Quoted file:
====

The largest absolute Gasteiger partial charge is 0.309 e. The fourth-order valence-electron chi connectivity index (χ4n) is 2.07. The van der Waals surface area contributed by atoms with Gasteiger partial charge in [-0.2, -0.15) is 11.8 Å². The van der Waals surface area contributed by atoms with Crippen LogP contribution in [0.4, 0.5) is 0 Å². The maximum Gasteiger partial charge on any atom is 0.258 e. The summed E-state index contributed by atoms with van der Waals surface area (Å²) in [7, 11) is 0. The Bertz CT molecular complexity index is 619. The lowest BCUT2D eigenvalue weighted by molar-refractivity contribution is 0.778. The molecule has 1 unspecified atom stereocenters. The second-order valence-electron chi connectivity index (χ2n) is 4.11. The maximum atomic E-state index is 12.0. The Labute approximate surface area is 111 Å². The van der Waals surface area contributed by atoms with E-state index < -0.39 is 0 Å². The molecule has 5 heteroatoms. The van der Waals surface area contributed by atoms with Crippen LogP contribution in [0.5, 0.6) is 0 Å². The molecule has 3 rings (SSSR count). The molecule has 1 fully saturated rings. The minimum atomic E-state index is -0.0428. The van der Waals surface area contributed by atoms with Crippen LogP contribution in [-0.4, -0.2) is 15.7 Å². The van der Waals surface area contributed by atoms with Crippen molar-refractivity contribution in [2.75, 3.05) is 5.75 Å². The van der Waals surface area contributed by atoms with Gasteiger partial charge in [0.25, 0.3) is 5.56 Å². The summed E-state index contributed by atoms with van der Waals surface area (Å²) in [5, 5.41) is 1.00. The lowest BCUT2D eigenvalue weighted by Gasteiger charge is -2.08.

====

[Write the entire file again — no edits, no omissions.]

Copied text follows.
The largest absolute Gasteiger partial charge is 0.309 e. The fourth-order valence-electron chi connectivity index (χ4n) is 2.07. The van der Waals surface area contributed by atoms with Gasteiger partial charge in [-0.2, -0.15) is 11.8 Å². The van der Waals surface area contributed by atoms with Crippen LogP contribution in [0.4, 0.5) is 0 Å². The maximum Gasteiger partial charge on any atom is 0.258 e. The summed E-state index contributed by atoms with van der Waals surface area (Å²) in [7, 11) is 0. The Bertz CT molecular complexity index is 619. The lowest BCUT2D eigenvalue weighted by molar-refractivity contribution is 0.778. The molecule has 1 unspecified atom stereocenters. The second-order valence-electron chi connectivity index (χ2n) is 4.11. The maximum atomic E-state index is 12.0. The Labute approximate surface area is 111 Å². The van der Waals surface area contributed by atoms with E-state index < -0.39 is 0 Å². The molecule has 5 heteroatoms. The van der Waals surface area contributed by atoms with Crippen LogP contribution in [0.5, 0.6) is 0 Å². The molecule has 3 rings (SSSR count). The molecule has 1 fully saturated rings. The minimum atomic E-state index is -0.0428. The van der Waals surface area contributed by atoms with Crippen LogP contribution in [-0.4, -0.2) is 15.7 Å². The van der Waals surface area contributed by atoms with Crippen molar-refractivity contribution in [2.75, 3.05) is 5.75 Å². The van der Waals surface area contributed by atoms with Gasteiger partial charge in [0.25, 0.3) is 5.56 Å². The summed E-state index contributed by atoms with van der Waals surface area (Å²) in [5, 5.41) is 1.00. The lowest BCUT2D eigenvalue weighted by Gasteiger charge is -2.08.